In 2018, Cambridge Analytica, the data mining and analytics company, dominated 
the news about political campaigning and data. But they are not alone in using 
personal data for political influence. Since we began actively documenting this 
industry, our global list has expanded to 329 organisations, and it is still 

We started our research by examining a few news articles that profiled data 
brokers and data analytics companies. From there, we began a series of in-depth 
investigations into the context of these companies – the work they do, their 
outreach and how they fit into a landscape of other organisations and actors. 
We reviewed the websites and promotional materials they produced, we conducted 
open-ended interviews with some of their staff members, and we attended 
industry events. Through this research, we mapped a digital campaigning 
industry whose breadth and depth far surpassed our expectations. This overview 
is the start of the a series in which we unpack our findings.

There are two features of these organisations that are important to their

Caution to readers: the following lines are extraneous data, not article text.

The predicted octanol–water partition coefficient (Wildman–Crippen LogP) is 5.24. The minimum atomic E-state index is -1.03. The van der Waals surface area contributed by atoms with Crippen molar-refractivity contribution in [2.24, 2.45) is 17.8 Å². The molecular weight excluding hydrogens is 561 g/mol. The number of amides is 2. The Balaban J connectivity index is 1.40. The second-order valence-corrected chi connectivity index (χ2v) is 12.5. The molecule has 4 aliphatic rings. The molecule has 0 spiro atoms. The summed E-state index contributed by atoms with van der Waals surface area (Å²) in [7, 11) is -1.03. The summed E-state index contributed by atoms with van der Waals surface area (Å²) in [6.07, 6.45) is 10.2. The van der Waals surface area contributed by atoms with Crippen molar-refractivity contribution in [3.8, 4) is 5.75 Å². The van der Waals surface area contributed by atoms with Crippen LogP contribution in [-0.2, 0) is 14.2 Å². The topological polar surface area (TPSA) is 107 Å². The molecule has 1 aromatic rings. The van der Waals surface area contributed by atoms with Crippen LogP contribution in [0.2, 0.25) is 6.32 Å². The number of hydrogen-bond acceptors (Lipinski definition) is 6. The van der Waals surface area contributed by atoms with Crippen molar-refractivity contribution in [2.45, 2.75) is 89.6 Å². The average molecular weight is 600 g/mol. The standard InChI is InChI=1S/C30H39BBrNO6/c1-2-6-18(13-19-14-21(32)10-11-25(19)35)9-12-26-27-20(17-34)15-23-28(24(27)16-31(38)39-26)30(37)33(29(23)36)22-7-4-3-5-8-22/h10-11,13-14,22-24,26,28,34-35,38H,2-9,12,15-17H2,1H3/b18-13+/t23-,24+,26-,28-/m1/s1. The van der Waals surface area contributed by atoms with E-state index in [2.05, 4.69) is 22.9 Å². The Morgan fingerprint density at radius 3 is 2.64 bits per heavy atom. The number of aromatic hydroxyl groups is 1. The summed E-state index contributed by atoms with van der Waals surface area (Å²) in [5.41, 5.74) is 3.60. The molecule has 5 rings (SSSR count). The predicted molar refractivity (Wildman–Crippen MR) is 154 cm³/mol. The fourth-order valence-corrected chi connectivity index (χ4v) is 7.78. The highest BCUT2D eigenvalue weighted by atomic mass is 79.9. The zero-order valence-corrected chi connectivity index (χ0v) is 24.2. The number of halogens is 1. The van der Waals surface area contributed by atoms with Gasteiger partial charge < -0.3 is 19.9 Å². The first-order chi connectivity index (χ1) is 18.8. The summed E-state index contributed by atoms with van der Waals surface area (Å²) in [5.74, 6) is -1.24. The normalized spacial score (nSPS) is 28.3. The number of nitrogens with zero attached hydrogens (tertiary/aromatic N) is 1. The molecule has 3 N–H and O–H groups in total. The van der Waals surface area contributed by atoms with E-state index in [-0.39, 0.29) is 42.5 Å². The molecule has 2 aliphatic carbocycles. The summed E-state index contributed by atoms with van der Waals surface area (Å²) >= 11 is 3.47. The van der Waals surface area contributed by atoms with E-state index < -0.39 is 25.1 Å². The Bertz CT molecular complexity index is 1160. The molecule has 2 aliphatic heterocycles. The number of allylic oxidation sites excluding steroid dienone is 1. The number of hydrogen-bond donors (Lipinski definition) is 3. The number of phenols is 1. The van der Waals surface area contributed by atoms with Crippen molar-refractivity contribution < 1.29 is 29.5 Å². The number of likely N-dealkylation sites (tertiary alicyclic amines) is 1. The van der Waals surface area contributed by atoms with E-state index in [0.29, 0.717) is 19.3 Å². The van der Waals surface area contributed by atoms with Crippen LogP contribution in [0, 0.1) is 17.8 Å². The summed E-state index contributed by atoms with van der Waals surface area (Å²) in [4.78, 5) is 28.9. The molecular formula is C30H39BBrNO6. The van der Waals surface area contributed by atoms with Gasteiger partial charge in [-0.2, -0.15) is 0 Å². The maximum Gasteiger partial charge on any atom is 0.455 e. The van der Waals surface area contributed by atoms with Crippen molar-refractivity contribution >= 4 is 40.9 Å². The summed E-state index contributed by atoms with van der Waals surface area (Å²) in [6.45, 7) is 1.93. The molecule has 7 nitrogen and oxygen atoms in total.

impact on democratic processes. Firstly, most of them are for-profit companies, 
with the primary aim of generating, maintaining and growing revenue, a business 
model that inevitably guides their decisions rather than traditional political 
metrics such as voter participation. Secondly, the organisations are, for the 
most part, hired for their expertise in data technologies rather than their 
knowledge or engagement in politics. Political campaigning is now often largely 
mediated by data-driven technology organisations.

This article is part of The Influence Industry, a series looking at the global 
business of using data in elections. 


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